Here’s something you don’t hear too often: “We had an excellent staff meeting yesterday.” But it was true. First, two teachers reported on the Brain and Learning Conference they attended and then we had a guest author present some thoughts from her book “Don’t Leave the Story in the Book.” My little Memo book was filling up with reminders of things I already know expressed in new language and things I had yet to consider. Amidst the many pithy nuggets of wisdom—things like “confidence and competence often come together” and “happiness is essential to learning,” one thing stood out.
“Scarcity breeds gratitude. Abundance shuts it down.” When you don’t have much, you are grateful for what comes your way. Each thing is endowed with greater value and thus, greater appreciation. I think of this often when it comes to giving gifts to my children’s generation, kids raised in abundance. I still have records that I remember buying with hard-earned money, books that were given as cherished gifts, even little keepsakes passed on. But whether giving specially-made CD’s to my students or books to nephews and nieces for birthdays, I have the sensation of each given thing being quickly washed away in the roaring river of abundance rather than floating in the streamlet of scarcity. And some of this is just pure mathematics— the more you have, the harder it is to keep track of things, maintain relationship with each thing, value each thing.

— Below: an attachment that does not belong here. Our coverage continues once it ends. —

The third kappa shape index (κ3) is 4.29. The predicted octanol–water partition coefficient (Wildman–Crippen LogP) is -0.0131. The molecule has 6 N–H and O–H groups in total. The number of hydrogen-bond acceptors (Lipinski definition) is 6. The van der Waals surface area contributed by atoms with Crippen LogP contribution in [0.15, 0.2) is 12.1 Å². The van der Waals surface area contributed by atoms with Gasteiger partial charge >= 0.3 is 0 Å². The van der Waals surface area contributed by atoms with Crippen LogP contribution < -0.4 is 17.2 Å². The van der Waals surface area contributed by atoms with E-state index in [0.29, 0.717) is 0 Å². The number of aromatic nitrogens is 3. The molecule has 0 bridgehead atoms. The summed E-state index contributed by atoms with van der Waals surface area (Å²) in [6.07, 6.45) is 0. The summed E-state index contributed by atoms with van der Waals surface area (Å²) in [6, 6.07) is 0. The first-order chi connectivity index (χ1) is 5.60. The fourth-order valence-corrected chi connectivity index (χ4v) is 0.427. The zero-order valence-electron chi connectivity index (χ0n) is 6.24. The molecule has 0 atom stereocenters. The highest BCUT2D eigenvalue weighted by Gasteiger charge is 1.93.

No one would ever wish an economic depression on any society and yet people forced to turn to the “shelter of each other” (the title of an excellent Mary Pipher book on this very subject) and make do with less found the necessary inner resources to not only survive, but thrive in other ways—after all, some of the finest jazz standard songs written were penned in the 30’s. People worked hard to recover prosperity and dreamed of better times. How ironic that when the better economic times came, people were not necessarily happier and possibly less happy, less friendly, less resourceful and less grateful. And how often I feel my generation complaining about today’s kids sense of entitlement, their lack of gratitude, their disappointment or downright anger if they don’t get their i-Pod upgraded when their friends do
Another related topic came up. “Struggle helps learning.” We all know brilliant kids who glide by because everything comes easy to them and when confronted with challenge, tend to back down. Meanwhile, people like me who have to work hard for even the most rudimentary achievement in many things, develop habits of perseverance and truly know what they know because struggle has helped store things in long-term memory. On the last day of Black History month, I can’t help but think that some of the extraordinary things black folks achieved in a vast number of fields were aided by the constant struggle to overcome the odds.
How odd that the two things we wish most for our children—abundance and a life free from struggle—may just be the very things that can work against their sense of happiness and fulfillment. Of course, it’s a matter of proportion. No one in their right mind would extol poverty and racism as “good grist for the mill of character development.” But a conscious restraint, a simple life not overwhelmed with stuff, adults willing to let their kids struggle through things—from the timestables to personal relationships— without trying to fix it too soon, can help us recover the gifts of scarcity without the actual hunger or grinding poverty, of struggle without intolerable racism or sexism or classism. They can help us create a culture of gratitude.